SRB–AnimTransfer 0.2.0 script by Suchan Bajracharya: http://www.creativecrash.com/maya/downloads/scripts-plugins/animation/c/srb-animtransfer–2
SRB–AnimTransfer 0.2.0is a tool for transferring animation from one object to another with options for mirroring the keys across different axis for translate, rotate and scale.
Type: Maya Editor Script
Script Files: 1
Number of lines: 318
The functionality is pretty straightforward, it allows selecting a source and destination object and options for mirroring across different axis, copying custom attributes, and copying a set of keys from the timeline. Overall, the script does not offer a lot of functionality, but what is there is useful and well organized in terms of usability.
The code is quite small and only has two functions (one for UI the other for the applying). The UI function is well organized and straightforward, but the apply seems to be doing a bit too much. Separating out some of the logic (like validating parameters from the UI, and getting values from the UI into separate functions would improve the design and make the code more robust and reusable. The code uses error code values but never returns them in the function. In some cases a variable will be set and checked in the next if statement to see if it was set, rather than simply returning the error code message directly.
The code formatting is quite consistent although only uses indentation in the UI elements, and does not use any indentation for the code logic. This makes a few parts of the code difficult to follow in a few places, that is only offset by the fact that there is very little nested logic and most code if branching is only 2 levels deep. Still, it is surprising to see such care in the UI code and not in the actual logic. The code in places does a bit much, but overall has a good commenting style to break up parts of the function.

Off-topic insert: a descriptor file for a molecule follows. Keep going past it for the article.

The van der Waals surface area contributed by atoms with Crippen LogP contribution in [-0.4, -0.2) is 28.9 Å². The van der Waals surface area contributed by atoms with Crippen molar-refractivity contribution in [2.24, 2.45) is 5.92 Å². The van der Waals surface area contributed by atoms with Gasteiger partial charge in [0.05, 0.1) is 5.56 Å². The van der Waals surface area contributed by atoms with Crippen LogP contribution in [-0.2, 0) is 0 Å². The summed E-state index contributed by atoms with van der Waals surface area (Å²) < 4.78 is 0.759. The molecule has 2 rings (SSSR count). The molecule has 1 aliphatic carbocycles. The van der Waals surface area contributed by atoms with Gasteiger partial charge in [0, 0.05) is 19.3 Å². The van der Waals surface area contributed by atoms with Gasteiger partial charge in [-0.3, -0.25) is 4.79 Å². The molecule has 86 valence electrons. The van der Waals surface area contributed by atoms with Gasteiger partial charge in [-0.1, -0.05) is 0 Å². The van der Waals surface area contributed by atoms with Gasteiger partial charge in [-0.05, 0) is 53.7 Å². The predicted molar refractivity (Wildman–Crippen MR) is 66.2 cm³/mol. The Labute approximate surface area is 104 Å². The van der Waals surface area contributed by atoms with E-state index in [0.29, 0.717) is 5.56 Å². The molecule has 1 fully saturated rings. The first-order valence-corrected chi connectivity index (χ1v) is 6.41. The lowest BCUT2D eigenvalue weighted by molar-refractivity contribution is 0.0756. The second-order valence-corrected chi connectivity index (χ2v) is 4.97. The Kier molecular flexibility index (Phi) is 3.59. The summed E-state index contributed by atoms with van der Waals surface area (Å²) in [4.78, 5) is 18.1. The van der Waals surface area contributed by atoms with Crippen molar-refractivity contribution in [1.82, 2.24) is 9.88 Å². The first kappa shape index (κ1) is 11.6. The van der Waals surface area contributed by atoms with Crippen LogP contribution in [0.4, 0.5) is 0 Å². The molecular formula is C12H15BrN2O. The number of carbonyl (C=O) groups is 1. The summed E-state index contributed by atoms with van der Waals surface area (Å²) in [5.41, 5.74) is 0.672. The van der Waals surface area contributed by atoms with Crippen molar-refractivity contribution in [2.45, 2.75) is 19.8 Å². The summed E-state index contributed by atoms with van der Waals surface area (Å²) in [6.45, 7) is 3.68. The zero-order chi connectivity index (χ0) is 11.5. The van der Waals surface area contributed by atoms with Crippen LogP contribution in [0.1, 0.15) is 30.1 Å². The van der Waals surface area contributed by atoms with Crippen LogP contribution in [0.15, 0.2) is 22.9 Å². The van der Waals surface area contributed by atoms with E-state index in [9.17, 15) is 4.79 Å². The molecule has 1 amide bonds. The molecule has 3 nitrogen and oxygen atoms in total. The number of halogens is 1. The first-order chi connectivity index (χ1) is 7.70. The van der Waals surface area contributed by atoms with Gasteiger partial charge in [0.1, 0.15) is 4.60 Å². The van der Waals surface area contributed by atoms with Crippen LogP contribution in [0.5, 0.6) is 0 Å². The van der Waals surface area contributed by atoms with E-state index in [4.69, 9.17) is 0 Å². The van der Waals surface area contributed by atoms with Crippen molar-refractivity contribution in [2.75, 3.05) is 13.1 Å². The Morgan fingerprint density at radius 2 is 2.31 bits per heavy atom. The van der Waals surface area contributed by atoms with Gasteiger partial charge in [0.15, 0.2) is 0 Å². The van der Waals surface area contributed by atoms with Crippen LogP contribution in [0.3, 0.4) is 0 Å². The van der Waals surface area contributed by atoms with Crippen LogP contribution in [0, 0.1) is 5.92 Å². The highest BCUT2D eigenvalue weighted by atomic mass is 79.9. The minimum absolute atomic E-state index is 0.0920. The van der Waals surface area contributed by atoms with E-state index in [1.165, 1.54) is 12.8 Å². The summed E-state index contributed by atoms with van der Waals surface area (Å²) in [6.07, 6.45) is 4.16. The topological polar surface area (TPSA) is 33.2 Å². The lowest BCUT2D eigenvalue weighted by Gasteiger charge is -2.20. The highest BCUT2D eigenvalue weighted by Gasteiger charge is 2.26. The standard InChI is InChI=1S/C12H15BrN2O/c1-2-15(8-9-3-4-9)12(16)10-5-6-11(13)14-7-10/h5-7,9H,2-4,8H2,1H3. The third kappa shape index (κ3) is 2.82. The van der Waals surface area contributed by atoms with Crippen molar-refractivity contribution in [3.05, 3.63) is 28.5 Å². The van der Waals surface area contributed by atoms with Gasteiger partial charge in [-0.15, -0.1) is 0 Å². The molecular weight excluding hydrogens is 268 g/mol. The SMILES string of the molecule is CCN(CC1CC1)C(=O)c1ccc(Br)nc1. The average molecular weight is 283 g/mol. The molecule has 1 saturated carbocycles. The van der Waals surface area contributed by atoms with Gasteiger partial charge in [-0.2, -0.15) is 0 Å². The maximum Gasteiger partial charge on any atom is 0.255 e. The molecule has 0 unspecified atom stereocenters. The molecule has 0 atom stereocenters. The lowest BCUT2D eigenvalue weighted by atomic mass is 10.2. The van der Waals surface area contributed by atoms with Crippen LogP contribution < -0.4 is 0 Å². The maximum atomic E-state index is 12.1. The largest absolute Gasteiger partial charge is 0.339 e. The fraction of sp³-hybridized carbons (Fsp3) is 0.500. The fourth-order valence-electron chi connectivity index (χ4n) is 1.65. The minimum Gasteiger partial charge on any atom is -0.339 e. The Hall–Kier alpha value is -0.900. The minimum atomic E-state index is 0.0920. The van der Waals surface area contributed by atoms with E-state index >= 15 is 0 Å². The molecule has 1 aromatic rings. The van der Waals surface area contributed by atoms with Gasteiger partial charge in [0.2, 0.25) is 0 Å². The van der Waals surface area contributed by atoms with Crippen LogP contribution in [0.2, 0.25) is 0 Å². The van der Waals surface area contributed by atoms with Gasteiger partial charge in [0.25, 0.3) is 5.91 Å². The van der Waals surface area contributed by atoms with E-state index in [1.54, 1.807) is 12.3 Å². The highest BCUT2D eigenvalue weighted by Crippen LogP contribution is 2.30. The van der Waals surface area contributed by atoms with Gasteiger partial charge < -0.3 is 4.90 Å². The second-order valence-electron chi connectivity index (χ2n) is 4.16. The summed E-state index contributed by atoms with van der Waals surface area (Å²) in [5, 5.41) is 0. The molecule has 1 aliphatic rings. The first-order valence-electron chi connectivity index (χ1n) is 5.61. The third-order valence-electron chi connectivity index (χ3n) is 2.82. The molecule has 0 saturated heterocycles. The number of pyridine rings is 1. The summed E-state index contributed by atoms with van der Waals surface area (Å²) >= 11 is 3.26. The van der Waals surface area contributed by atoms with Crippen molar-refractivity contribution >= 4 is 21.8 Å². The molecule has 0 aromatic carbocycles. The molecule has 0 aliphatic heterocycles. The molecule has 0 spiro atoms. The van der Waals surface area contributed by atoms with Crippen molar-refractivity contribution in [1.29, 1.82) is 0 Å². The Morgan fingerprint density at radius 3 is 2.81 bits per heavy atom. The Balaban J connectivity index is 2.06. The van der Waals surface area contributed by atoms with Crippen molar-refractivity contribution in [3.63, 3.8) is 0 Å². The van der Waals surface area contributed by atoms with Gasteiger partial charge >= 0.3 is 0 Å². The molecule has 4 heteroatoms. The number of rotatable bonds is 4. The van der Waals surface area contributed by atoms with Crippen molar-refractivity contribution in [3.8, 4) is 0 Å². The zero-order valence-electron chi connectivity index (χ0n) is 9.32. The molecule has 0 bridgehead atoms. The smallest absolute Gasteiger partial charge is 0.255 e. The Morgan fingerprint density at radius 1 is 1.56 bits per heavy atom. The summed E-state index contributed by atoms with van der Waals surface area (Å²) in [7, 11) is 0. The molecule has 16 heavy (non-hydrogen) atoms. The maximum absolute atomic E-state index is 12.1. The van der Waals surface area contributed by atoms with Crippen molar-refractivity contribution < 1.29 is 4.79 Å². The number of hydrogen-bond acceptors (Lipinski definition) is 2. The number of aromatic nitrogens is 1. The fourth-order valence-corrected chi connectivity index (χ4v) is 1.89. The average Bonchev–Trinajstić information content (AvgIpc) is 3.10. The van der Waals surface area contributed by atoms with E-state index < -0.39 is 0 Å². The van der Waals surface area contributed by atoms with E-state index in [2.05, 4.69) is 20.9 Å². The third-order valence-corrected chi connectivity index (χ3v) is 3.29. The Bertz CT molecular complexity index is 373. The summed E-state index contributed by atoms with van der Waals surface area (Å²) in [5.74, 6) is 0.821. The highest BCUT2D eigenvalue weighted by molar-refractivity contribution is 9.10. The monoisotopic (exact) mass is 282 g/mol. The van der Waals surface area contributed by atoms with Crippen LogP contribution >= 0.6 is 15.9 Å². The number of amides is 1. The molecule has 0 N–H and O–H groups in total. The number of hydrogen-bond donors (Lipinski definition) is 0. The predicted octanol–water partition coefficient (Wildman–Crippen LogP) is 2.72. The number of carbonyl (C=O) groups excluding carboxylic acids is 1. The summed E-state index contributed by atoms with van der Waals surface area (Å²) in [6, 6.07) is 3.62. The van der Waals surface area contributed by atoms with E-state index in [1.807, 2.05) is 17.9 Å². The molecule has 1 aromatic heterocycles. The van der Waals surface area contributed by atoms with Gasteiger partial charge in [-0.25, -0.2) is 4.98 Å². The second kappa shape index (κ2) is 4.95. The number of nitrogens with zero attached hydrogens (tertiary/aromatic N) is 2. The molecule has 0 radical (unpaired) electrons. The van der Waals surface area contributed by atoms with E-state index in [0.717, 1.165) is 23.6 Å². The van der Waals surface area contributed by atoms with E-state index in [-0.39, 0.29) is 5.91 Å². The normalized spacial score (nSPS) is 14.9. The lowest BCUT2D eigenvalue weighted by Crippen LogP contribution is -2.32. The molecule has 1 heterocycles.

The code documentation is pretty good, instead of separating out the code into different functions, a lot of comments are used to break up parts of the logic. The code does a good job in describing what is going on, and the package includes a sample maya (.ma) file to show a simple example of applying an animation onto a cube. The code does follow the traditional MEL paradigm of sourcing the script and then calling the function name (from the script name), but additional documentation on how to use the script is always nice to have.
Maintenance wise the code is very small and thus would be easy to refactor, bugfix and change. As it stands, nothing can be used in isolation from the UI, so can not be easily extended or expanded upon.
The code functionality is straightforward and to the point. It is sometimes easy to get into a feature creep with a tool, but the options that are provided are pretty useful and would likely help in certain workflows (especially where a lot of mirroring of keys has to take place).
Until next time,